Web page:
The property sector is undergoing change as thousands of people start their fifth month of home-working and more firms commit to making long-term arrangements for working from home.
The lockdown has resulted in abrupt changes to people’s working lives. Although some are beginning to return to work, more than a quarter of workers have been furloughed. As a consequence, around half the workforce have worked from home to some extent, and a reported 34pc intend to do so indefinitely.
This shift in working conditions has meant that people have spent considerably more time at home. Additionally, many employers from SMEs to large organisations have announced they are willing to extend home-working for the foreseeable future. Some have even offered the option without a time limit.
How the coronavirus could affect the housing market
The change in work routines, which could have profound implications for the housing market, has already created new trends. Many agents report a rise in consumers seeking homes with room for an office and some outdoor space.
As many workers’ commuting needs have become redundant, their preferences as regards location are evolving. Home buyers may now be willing to be more flexible as long as the property fits the bill. Although living near good transport links and amenities is still important to many home owners and tenants.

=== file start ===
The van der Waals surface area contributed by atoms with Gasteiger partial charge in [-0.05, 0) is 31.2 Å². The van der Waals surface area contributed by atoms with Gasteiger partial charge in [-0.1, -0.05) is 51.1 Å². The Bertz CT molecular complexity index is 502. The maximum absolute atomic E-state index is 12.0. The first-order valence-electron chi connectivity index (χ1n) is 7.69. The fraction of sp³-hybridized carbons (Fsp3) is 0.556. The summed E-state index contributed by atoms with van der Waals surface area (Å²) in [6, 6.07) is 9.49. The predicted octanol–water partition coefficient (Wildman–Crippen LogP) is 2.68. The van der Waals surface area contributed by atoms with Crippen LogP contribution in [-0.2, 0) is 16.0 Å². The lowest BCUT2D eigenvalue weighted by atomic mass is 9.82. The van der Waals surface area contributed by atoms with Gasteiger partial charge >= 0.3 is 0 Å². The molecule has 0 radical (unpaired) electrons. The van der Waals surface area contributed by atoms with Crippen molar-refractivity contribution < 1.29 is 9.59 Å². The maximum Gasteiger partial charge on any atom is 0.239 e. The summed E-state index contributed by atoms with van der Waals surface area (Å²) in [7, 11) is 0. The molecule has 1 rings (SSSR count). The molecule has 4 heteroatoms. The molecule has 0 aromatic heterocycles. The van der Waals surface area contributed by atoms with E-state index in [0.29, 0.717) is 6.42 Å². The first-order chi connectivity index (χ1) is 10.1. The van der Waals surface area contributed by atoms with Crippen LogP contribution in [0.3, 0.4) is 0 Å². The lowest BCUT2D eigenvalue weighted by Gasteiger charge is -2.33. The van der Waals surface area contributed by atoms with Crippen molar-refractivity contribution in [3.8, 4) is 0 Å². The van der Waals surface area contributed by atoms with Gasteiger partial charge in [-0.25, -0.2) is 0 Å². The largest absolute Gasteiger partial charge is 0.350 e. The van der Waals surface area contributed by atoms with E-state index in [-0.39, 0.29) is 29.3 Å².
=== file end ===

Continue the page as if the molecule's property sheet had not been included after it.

A home office is a priority for 21pc of people, according to the survey carried out by the Guild of Property Professionals. The research also revealed that buyers are now willing to live at a distance of 56 miles from their office, which represents a considerable increase from 23 miles pre-lockdown.
Iain McKenzie, CEO of The Guild of Property Professionals, said that not having to commute so far or so often means that buyers have a wider choice of where to live and can explore areas that are further afield but offer greater value for money.
Manchester could become the premier city
The research appears to confirm the growing belief that London is losing its importance as the capital city. Although 41pc of respondents believe that the capital will always feature at the centre of UK business, other cities are gaining in importance.
The report states that Londoners are the most likely to be told that they can work totally from home. Just over half (56pc) of those working in the capital said they are already home-working full-time. Obviously, this removes the need to live in or very near the city and presents a host of alternatives further afield.
The increase in home-working will lead to a rise in the numbers of people leaving the capital and buying homes that are cheaper and offer better value for money.
Landlords and tenants
The latest trends affect all types of tenure, not only home owners who wish to buy. The requirements of tenants in the private rented sector will also continue to change. A wide choice of different types of accommodation will be as important, if not more so, to renters.
Landlords who can provide what tenants want will have no problem finding people looking for a property to suit their lifestyle. Naturally, good broadband availability is a must. And access to any kind of outdoor space, whether a patio or balcony, will be a bonus.
The new working arrangements will boost the popularity of the build-to-rent sector. Many of these properties provide dedicated areas for working and are likely to become increasingly popular with renters. This type of housing offers residents a way of working from home free from the distractions of the typical household.